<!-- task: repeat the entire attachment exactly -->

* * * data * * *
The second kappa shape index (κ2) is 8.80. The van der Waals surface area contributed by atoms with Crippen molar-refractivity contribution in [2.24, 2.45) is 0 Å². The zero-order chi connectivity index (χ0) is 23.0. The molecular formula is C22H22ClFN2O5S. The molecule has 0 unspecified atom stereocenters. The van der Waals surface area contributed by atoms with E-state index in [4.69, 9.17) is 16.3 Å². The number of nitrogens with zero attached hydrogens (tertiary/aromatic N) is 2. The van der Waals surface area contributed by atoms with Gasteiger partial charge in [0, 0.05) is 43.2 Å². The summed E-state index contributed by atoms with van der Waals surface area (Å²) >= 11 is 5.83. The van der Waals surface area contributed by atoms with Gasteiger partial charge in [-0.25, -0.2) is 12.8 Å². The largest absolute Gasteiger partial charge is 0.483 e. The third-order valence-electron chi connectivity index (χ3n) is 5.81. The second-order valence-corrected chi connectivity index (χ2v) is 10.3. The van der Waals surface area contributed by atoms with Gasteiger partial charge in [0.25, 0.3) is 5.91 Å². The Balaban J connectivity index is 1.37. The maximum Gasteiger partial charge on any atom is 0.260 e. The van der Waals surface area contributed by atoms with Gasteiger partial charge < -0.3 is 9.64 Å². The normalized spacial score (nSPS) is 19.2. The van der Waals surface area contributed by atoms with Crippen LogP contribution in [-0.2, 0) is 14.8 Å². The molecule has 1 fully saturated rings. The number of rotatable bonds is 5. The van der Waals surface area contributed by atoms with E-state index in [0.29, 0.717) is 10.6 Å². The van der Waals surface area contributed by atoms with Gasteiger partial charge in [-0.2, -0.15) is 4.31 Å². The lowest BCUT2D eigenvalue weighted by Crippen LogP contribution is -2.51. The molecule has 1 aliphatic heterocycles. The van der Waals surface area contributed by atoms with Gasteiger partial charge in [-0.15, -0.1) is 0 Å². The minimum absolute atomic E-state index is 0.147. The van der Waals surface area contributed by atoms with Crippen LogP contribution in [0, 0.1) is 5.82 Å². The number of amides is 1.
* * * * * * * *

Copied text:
The second kappa shape index (κ2) is 8.80. The van der Waals surface area contributed by atoms with Crippen molar-refractivity contribution in [2.24, 2.45) is 0 Å². The zero-order chi connectivity index (χ0) is 23.0. The molecular formula is C22H22ClFN2O5S. The molecule has 0 unspecified atom stereocenters. The van der Waals surface area contributed by atoms with E-state index in [4.69, 9.17) is 16.3 Å². The number of nitrogens with zero attached hydrogens (tertiary/aromatic N) is 2. The van der Waals surface area contributed by atoms with Gasteiger partial charge in [0, 0.05) is 43.2 Å². The summed E-state index contributed by atoms with van der Waals surface area (Å²) >= 11 is 5.83. The van der Waals surface area contributed by atoms with Gasteiger partial charge in [-0.25, -0.2) is 12.8 Å². The largest absolute Gasteiger partial charge is 0.483 e. The third-order valence-electron chi connectivity index (χ3n) is 5.81. The second-order valence-corrected chi connectivity index (χ2v) is 10.3. The van der Waals surface area contributed by atoms with Gasteiger partial charge in [0.25, 0.3) is 5.91 Å². The Balaban J connectivity index is 1.37. The maximum Gasteiger partial charge on any atom is 0.260 e. The van der Waals surface area contributed by atoms with Gasteiger partial charge < -0.3 is 9.64 Å². The normalized spacial score (nSPS) is 19.2. The van der Waals surface area contributed by atoms with Crippen LogP contribution in [-0.2, 0) is 14.8 Å². The molecule has 1 fully saturated rings. The number of rotatable bonds is 5. The van der Waals surface area contributed by atoms with E-state index in [0.29, 0.717) is 10.6 Å². The van der Waals surface area contributed by atoms with Gasteiger partial charge in [-0.2, -0.15) is 4.31 Å². The lowest BCUT2D eigenvalue weighted by Crippen LogP contribution is -2.51. The molecule has 1 aliphatic heterocycles. The van der Waals surface area contributed by atoms with Gasteiger partial charge in [-0.15, -0.1) is 0 Å². The minimum absolute atomic E-state index is 0.147. The van der Waals surface area contributed by atoms with Crippen LogP contribution in [0, 0.1) is 5.82 Å². The number of amides is 1.